Take a good look. This looks like an ox’s head, and comes from an Egyptian hieroglyph. This is the aleph, the first symbol of the ancient Phoenician alphabet. The Greeks had no sound for it, so they flipped it around and called it Alpha. That’s our letter A now.

The Phoenicians were responsible for popularizing a brilliant concept- the alphabet.

For a time, hieroglyphics, cuneiform and alphabets were all used together. Hieroglyphs were for display, cuneiform was for bureaucracy, and the alphabet and numbers were for trading.

The Egyptians used hieroglyphics for thousands of years… but if you thought they were dead, well they’re back now 😂😊😉🤔👍🏽👌🏾

But more on writing… literacy and numeracy of the greatest inventions of human history, and we have no idea whose brilliant ideas they were. The oldest verifiable use of number comes from the Sumerians. The oldest known alphabet is the Phoenician one.

People had been speaking and counting for thousands of years before writing and numbers were invented, but only fragments of that past remain.

It still amazes me that the entirety of early cultures (including all of the Vedas) relied on the capacity of humans to remember. Sanskrit, for example, was formalized as a written language much much later. And that is why we have “sruti” and “smriti” to categorize the early Hindu texts… these were books that were heard and remembered though it feels weird to call them “books” after that realization.

The expanding universe

It is Monday morning and I feel miserable like the rest of you, so I’d like to share a few random thoughts on the creation of the universe and how Einstein was wrong.

Einstein assumed like Newton did before him that the universe was static- that it did not move or expand. To account for this, after developing the general theory of relativity, he introduced a “cosmological constant” to his field equations.

Of course Einstein changed his mind and agreed the universe was expanding after Hubble’s astronomical experiments. He got rid of the “cosmological constant”.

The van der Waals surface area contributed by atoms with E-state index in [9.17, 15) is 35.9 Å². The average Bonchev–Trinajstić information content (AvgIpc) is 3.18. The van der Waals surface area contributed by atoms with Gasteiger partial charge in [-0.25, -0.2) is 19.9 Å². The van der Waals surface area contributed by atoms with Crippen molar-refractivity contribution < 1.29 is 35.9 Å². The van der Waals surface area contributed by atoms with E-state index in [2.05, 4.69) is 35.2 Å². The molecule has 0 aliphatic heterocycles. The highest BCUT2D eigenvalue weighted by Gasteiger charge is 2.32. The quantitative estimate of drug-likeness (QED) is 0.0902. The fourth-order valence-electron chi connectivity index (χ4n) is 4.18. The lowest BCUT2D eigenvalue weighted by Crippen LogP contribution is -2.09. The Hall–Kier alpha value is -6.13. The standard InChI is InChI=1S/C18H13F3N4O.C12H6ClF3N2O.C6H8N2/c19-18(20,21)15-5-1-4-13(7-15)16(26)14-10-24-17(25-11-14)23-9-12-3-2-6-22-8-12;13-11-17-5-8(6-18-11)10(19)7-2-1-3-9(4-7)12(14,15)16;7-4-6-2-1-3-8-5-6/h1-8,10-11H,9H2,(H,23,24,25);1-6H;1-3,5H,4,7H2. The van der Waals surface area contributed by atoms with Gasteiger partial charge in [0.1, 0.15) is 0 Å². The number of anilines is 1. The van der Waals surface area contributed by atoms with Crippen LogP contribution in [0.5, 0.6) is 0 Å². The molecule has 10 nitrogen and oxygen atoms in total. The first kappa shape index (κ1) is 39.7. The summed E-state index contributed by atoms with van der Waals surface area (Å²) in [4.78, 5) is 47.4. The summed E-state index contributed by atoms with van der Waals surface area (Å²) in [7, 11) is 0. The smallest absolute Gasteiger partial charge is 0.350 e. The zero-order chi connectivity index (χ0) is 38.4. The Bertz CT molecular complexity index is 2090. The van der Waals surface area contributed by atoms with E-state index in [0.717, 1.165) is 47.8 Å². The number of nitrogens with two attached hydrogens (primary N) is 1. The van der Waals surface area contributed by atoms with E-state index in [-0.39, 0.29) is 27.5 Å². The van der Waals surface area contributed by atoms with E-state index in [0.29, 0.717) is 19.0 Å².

But “expanding” is a terrible way to put it because you immediately follow up with the question- what is the infinite universe expanding into?

“Stretching” is a better word. The universe is stretching like a rubber band. Gravity would predict that the stretching of the universe would slow down, but it is actually speeding up! And like a rubber band, the universe might actually snap from stretching.

(No one knows for sure if and when this will happen).

Up until the mid-90s the consensus was that the stretching of the universe was slowing down due to gravitational potential energy of stars and galaxies would finally exceed the kinetic energy of expansion. You could extrapolate this back to a rapid collapse- the Big Crunch- when everything would fall back into a heap. But this isn’t happening- the universe is stretching, not falling.

For the longest time, people felt that dark matter alone (created during the Big Bang) provided the extra gravitational pull to keep the galaxies together. But it isn’t.

The current theory is that there is a “repulsive” or opposite gravitational force called dark energy that has outbalanced true gravity for the last 6 billion years. So though Einstein was wrong, we need his cosmological constant to balance the equation against gravity. But no one really knows why the universe is expanding faster.

Regarding the creation of the universe, scientists can’t get to the Big Bang but can extrapolate to tantalizing close- to less than a microsecond of when it happened! Note that the Big Bang Theory doesn’t actually say what banged or why it banged.

But what happened before the first microsecond is mysterious to everyone. No one knows how the universe was actually created.

Another Paris

No city is a postcard. Not even Paris.

I took a lot of photos of a grand, magical city. That is only one snapshot. My lasting image of Paris will be the sad look of a poor Syrian refugee and her small child begging on a cold, wet Easter Day at Place de la Concorde at the same spot where Napoleon’s million-man army marched across Europe’s grandest boulevard.

The romantic movies about Paris will show you a sanitized Left Bank and Montmartre. They will not show you the Paris in which Eastern European migrants play classical violin in Metro stations that reek of urine. They will not show you the sad faces of the homeless refugees or the marginalized African immigrants.

The French Revolution did not resolve the tension in Paris. Neither did La Belle Époque. Nor did the liberation of the former colonies. These are convenient myths. The tensions of poverty, multiculturalism, and race are there in Paris, as in all major cities, to see if you have the eyes to notice it.